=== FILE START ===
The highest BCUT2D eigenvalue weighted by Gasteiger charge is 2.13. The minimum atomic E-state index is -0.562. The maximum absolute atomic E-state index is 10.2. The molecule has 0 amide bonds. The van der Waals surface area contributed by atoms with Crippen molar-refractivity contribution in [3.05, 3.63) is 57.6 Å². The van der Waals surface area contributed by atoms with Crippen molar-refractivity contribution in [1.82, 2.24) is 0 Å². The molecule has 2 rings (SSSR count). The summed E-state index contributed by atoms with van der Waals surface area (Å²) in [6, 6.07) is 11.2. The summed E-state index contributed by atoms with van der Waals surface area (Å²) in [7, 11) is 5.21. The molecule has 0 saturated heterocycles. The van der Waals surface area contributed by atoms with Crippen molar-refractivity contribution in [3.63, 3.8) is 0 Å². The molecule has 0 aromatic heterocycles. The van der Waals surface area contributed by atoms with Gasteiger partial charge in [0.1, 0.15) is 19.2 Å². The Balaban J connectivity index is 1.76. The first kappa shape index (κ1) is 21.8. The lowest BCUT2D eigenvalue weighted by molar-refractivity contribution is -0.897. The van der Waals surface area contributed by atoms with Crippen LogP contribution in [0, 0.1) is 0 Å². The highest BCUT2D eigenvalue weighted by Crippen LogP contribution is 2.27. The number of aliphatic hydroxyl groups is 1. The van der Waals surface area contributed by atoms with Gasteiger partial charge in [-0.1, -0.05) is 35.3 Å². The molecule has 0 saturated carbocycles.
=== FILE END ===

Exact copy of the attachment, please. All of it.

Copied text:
The highest BCUT2D eigenvalue weighted by Gasteiger charge is 2.13. The minimum atomic E-state index is -0.562. The maximum absolute atomic E-state index is 10.2. The molecule has 0 amide bonds. The van der Waals surface area contributed by atoms with Crippen molar-refractivity contribution in [3.05, 3.63) is 57.6 Å². The van der Waals surface area contributed by atoms with Crippen molar-refractivity contribution in [1.82, 2.24) is 0 Å². The molecule has 2 rings (SSSR count). The summed E-state index contributed by atoms with van der Waals surface area (Å²) in [6, 6.07) is 11.2. The summed E-state index contributed by atoms with van der Waals surface area (Å²) in [7, 11) is 5.21. The molecule has 0 saturated heterocycles. The van der Waals surface area contributed by atoms with Crippen molar-refractivity contribution in [3.63, 3.8) is 0 Å². The molecule has 0 aromatic heterocycles. The van der Waals surface area contributed by atoms with Gasteiger partial charge in [0.1, 0.15) is 19.2 Å². The Balaban J connectivity index is 1.76. The first kappa shape index (κ1) is 21.8. The lowest BCUT2D eigenvalue weighted by molar-refractivity contribution is -0.897. The van der Waals surface area contributed by atoms with Crippen LogP contribution in [0, 0.1) is 0 Å². The highest BCUT2D eigenvalue weighted by Crippen LogP contribution is 2.27. The number of aliphatic hydroxyl groups is 1. The van der Waals surface area contributed by atoms with Gasteiger partial charge in [-0.1, -0.05) is 35.3 Å². The molecule has 0 saturated carbocycles.